Any change “events” that are less than one hectare in size (including landings) are excluded under these definitions. A few smaller European countries have chosen to adopt smaller minimal areas (0.5 hectare) but this level of detail is not economically or practically feasible in a country the size of Canada.
The league may very well want to change international definitions of deforestation but its real target is the failure to regenerate the forest that the landing areas are in. And that is squarely the responsibility of individual provinces. They should be enforcing the regeneration requirements of the forest licences they have granted on provincial (Crown) land.
Successful regeneration of forest is clearly very important, but promoting a false definition of deforestation (an emotive word at the best of times) just adds to public confusion. Worse, it distracts attention from doing something about the main causes of deforestation in Canada (the conversion of forest land to agriculture, oil and gas development, new hydro lines and reservoir flooding, mining minerals and peat, and municipal urban development).
Now for the sloppy journalism part. The Wildlands League took its study to The Globe and Mail newspaper, which then put together a front-page lead and an extensive two-page feature inside with appropriate charts and photographs. The study disagrees with the definition of deforestation used by the NDMS and is critical of the Ontario Ministry of Natural Resources and Forestry (MNRF) for its lack of action on landing sites.
But according to staff at the Canadian Forest Service, Globe reporter Ivan Semeniuk never interviewed anybody representing the NDMS prior to publication. Nor is there any indication in the article itself that the Ontario ministry was contacted either. No one from the Ontario MNRF is quoted in the article. But the Wildlands League and another environmental group, the U.S.-based Natural Resources Defense Council, were interviewed. And both are quoted in the text.
Telling a new story
There were also obvious clues of potential bias in the study document. Some of the field expenses for the study were paid for by an outspoken critic of Canada’s forest industry (the Natural Resources Defense Council), and, surprisingly, the Cement Association of Canada. What’s cement got to do with forestry issues? It just happens that the Cement Association is lobbying against the greater use of engineered wood, a substitute for more emissions-intensive cement products in the building sector.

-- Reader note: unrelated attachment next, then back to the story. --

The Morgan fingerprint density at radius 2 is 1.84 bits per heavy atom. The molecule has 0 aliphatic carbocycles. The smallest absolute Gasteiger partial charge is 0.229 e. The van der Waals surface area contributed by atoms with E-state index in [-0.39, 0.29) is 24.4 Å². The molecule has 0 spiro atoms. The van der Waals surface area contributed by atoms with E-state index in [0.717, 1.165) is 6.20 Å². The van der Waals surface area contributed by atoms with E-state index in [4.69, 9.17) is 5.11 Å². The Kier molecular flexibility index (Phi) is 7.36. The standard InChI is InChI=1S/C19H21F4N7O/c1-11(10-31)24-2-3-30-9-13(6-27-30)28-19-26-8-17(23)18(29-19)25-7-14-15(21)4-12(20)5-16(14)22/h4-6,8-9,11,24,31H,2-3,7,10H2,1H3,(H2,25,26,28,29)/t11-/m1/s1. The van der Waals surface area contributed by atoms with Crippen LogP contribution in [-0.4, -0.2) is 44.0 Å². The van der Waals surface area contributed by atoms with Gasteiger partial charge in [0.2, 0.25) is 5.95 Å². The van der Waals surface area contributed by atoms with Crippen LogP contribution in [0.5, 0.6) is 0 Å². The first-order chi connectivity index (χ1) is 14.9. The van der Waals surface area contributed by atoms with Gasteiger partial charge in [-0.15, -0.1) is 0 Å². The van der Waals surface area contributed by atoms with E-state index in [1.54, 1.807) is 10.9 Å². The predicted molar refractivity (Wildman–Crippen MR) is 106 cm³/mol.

Then there’s this piece: “The findings are particularly troubling because much of Canada’s old-growth forest continues to be harvested for single-use, throw away products such as tissues, or for pulp – products for which alternative sources exist.” This is an interesting claim in itself but it’s got nothing to do with regenerating landing areas. Nothing. The landing areas would exist whatever the product of the forest. Whether it’s the lumber used to build the reporter’s home, his office, his children’s school, the local hospital, or the pulp used to make printing and writing paper and tissue.
It would be great if the media checked the facts more thoroughly before rushing into print, and took more time to inform Canadians about some of the really exciting things going on today with forest products, such as addressing climate change through taller mass-timber buildings, new uses for lignin, nanocrystalline cellulose, cellulose filaments and bio-composites.
So, there you have it. False claims. Sloppy journalism. And a confused public as a result. The only good that’s come out of this story is that it has focused more attention on the state of those landing areas. Why not create jobs by getting them cleaned up? Plant some of Justin Trudeau’s two billion trees there.
John Mullinder is executive director of the Paper & Paperboard Packaging Environmental Council (PPEC). He will be speaking about his recent book, Deforestation in Canada and Other Fake News, on February 4 at PaperWeek Canada in Montreal.
This article originally appeared as a blog post for PPEC and was reprinted with permission.